Grayling’s countryman Christopher Hitchens, a defender of the Iraq campaign, responded to Grayling’s civility and logic during a discussion of the book on C-Span’s “Book TV.” Hitchens seemed on the verge of blessing the bombing of Dresden, if only because it was a clear signal to the Germans that their Reich was on the way to being utterly crushed and, incidentally, because it freed the Klemperers. Hitchens, though an admirer of George Orwell, did not bring up Orwell’s perverse notion that aerial bombardment meant “the burden of war was being more equally shared by everyone in the combatant nation” (“As I Please,” Tribune, 5/9/44). “The immunity of the civilian,” wrote Orwell, “has been shattered.” Shattering the immunity of the civilian has become the very definition of terrorism.

The Logic of Total War

During the C-Span discussion, Hitchens invoked the scorched-earth policy of General Sherman’s March to the Sea instead as the fit symbol of utter defeat facing a people who fought in support of immoral institutions. This was not a happy choice, for as Professor Harry S. Stout of Yale University shows in his recent and remarkable book, Upon the Altar of the Nation: A Moral History of the Civil War, the same ethically blinkered view that created the victories of Grant and Sherman would be responsible for the devastation of Dresden and other bombed-out cities: “By condoning the logic of total war in the name of abolition and victory, Americans effectively guaranteed that other atrocities in other wars could likewise be excused in the name of military necessity.” Stout quotes correspondence from General Sheridan to General Sherman on repressing Native Americans: “If a village is attacked and women and children killed, the responsibility is not with the soldiers but with the people whose crimes necessitated the attack.... Did we cease to throw shells into Vicksburg or Atlanta because women and children were there?”

While Stout’s book treats every major battle and every major military and political leader in the Civil War, Grayling’s pivotal concern in Among the Dead Cities is Britain’s Operation Gomorrah and the bombing of only one city, Hamburg. He argues that if bombing Hamburg, when there was no certainty of an Allied victory, “was an immoral act, then how much more so were Dresden, Hiroshima, and Nagasaki,” which were bombed when victory was imminent?

Murder of the innocent is always immoral, so numerical ratios that may reach the level of crimes against humanity dictate “more” or “less” evil. After weighing the arguments for and against, Grayling essentially posits that Operation Gomorrah’s aerial bomb campaigns were morally unjustifiable. Still, the media debate about this controversial aspect of World War II continues.

Ian Garrick Mason in The Times Literary Supplement (April 28) ended his review by asking: “but what if terror bombing did work?” Even to broach the question is to begin the transformation of Gomorrah into Armageddon, just as merely to introduce the ticking-bomb scenario into pondering torture, as Harvard University’s Samantha Power has rightly argued, makes use of the latter a more likely eventuality.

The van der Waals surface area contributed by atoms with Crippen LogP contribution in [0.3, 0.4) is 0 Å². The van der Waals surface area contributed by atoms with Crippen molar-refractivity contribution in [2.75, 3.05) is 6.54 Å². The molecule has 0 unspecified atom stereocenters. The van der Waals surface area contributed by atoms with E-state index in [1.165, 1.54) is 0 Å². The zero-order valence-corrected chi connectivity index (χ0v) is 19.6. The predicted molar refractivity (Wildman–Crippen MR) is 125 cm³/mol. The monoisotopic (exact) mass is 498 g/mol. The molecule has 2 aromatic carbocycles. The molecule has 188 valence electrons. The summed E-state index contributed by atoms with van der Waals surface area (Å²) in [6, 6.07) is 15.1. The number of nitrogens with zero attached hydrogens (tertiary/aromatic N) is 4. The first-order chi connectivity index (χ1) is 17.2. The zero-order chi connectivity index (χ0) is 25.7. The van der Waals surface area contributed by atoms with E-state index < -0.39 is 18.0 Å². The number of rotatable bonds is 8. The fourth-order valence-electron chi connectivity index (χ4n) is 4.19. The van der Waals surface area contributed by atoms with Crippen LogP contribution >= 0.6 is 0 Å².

Christian Influence Misrepresented

Finally, what Stout stresses and Grayling almost ignores is the role of Christian teaching in the explication and application of just war principles. That is why the defense of those principles by Pope Pius XII and Bishop Bell was so significant. Both men, who were once renowned as peacemakers, have been judged by posterity mainly by the characterization of the then-unknown German playwright Rolf Hochhuth.

Twenty years of frustration throughout the West at the insoluble mystery of the six million left many desperate for answers—any answers that might allay the horrors of continent-wide mass murder and, particularly in Germany, the ensuing sense of national guilt. As a consequence, Pius, who was honored the world over during his lifetime, became after death the villain of Hochhuth’s “The Deputy” and the object of continuing obloquy. Bell, whom Churchill dishonored by refusing him the archiepiscopal see of Canterbury, became after death the hero of Hochhuth’s play “Soldiers,” for opposing Britain’s policy of morale-bombing of German cities.

That asymmetric equation had its origins in The Destruction of Dresden, by another then-unknown writer, David Irving, whom Hochhuth would describe in a published interview in 2005 as “a fantastic pioneer of current historiography who has written terrific books.” That was not the judgment of a British court, however, which five years earlier had found that Irving “persistently and deliberately misrepresented and manipulated historical evidence...that he is an active Holocaust denier; that he is antisemitic and racist....”